Few Americans know much about Francisco Franco, leader of the winning side in the Spanish Civil War and subsequently dictator of Spain. Yet from 1936 until 1975, he was a famous world figure. Now he is forgotten—but not by all. Franco is, and has been for decades, a cause célèbre among the global Left, seen as the devil incarnate for his successful war against Communist domination of Spain. To successfully delay, or worse, block, any Left attempt to establish their permanent rule, thereby revealing that history lacks a progressive direction, is the unforgivable sin. Naturally, therefore, my own impression of Franco was generally favorable. But after reading up on him, my impression of him has changed. Now it is positively glowing.
I am trying something new—analysis of a topic through multiple simultaneous book reviews. The topic is Francisco Franco, and this, Paul Preston’s Franco: A Biography, is one of the books. My purpose is to analyze Franco’s career and what lessons it tells us today by contrasting and comparing multiple books on the same subject. The completed analysis can be found here.
I am trying something new—analysis of a topic through multiple simultaneous book reviews. The topic is Francisco Franco, and this, Enrique Moradiellos’s Franco: Anatomy of a Dictator, is one of the books. My purpose is to analyze Franco’s career and what lessons it tells us today by contrasting and comparing multiple books on the same subject. The completed analysis can be found here.
I am trying something new—analysis of a topic through multiple simultaneous book reviews. The topic is Francisco Franco, and this, Stanley Payne’s Franco: A Personal and Political Biography, is one of the books. My purpose is to analyze Franco’s career and what lessons it tells us today by contrasting and comparing multiple books on the same subject. The completed analysis can be found here.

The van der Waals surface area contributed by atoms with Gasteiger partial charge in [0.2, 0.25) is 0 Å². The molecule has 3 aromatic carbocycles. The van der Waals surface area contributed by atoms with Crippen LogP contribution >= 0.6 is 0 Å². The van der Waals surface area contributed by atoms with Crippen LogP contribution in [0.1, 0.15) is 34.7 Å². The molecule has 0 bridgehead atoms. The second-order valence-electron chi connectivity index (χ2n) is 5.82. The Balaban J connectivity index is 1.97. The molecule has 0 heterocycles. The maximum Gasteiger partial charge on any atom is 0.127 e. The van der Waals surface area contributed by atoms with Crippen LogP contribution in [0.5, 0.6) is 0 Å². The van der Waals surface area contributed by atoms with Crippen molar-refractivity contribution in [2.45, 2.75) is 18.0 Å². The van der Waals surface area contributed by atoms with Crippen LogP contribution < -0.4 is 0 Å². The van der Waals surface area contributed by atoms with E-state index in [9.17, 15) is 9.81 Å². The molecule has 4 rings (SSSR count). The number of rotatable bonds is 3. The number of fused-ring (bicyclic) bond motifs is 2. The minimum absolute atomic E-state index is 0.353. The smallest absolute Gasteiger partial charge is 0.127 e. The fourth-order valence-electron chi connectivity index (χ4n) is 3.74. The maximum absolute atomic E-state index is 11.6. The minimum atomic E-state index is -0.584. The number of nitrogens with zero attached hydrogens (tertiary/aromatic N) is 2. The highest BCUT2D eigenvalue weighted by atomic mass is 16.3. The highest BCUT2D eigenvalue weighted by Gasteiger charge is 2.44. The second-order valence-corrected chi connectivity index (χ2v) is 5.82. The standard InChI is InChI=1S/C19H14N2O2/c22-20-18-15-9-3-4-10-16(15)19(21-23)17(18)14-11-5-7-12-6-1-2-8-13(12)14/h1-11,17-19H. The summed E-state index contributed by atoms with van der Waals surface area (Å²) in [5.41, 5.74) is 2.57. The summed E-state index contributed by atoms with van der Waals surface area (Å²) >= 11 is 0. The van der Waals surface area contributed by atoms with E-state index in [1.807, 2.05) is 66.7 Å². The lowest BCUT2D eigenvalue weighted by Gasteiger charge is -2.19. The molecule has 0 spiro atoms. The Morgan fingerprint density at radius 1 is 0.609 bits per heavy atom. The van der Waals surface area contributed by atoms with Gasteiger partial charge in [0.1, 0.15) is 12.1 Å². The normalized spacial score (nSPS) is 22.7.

This classic book, by a long-dead and almost-forgotten German economist, is suddenly relevant again. I have had a copy on my bookshelf for thirty years, never read, and I was startled by how timely A Humane Economy is. Today, elements of Left and Right are ganging up to kick neoliberalism when it’s down, aiming to break the long-dominant alliance between the corporatist Left and Right, and thereby to overturn the instrumentalist view of humans as fodder for an economic machine. We are simply awaiting the next crisis to see what will emerge. Wilhelm Röpke foresaw the problems we face today, because he lived through their early days—though I am not sure his solutions are practical, at least until a lot more chaos first sweeps across the land.
This long but smoothly written book, by the very recently deceased John Julius Norwich, scion of English nobility, covers more than a thousand years of Venetian history. Nowadays Venice is mostly known as an overloaded tourist destination, or as a victim of environmental degradation, rather than as the world power it was for most of its history. Norwich, who loved the city and talks in detail not only about its past but also its architecture, often tying the two together, ably restores the place of Venice in history. And in so doing, he manages to both be interesting and to show us viable alternatives to the dead end into which “liberal democracy” has led us.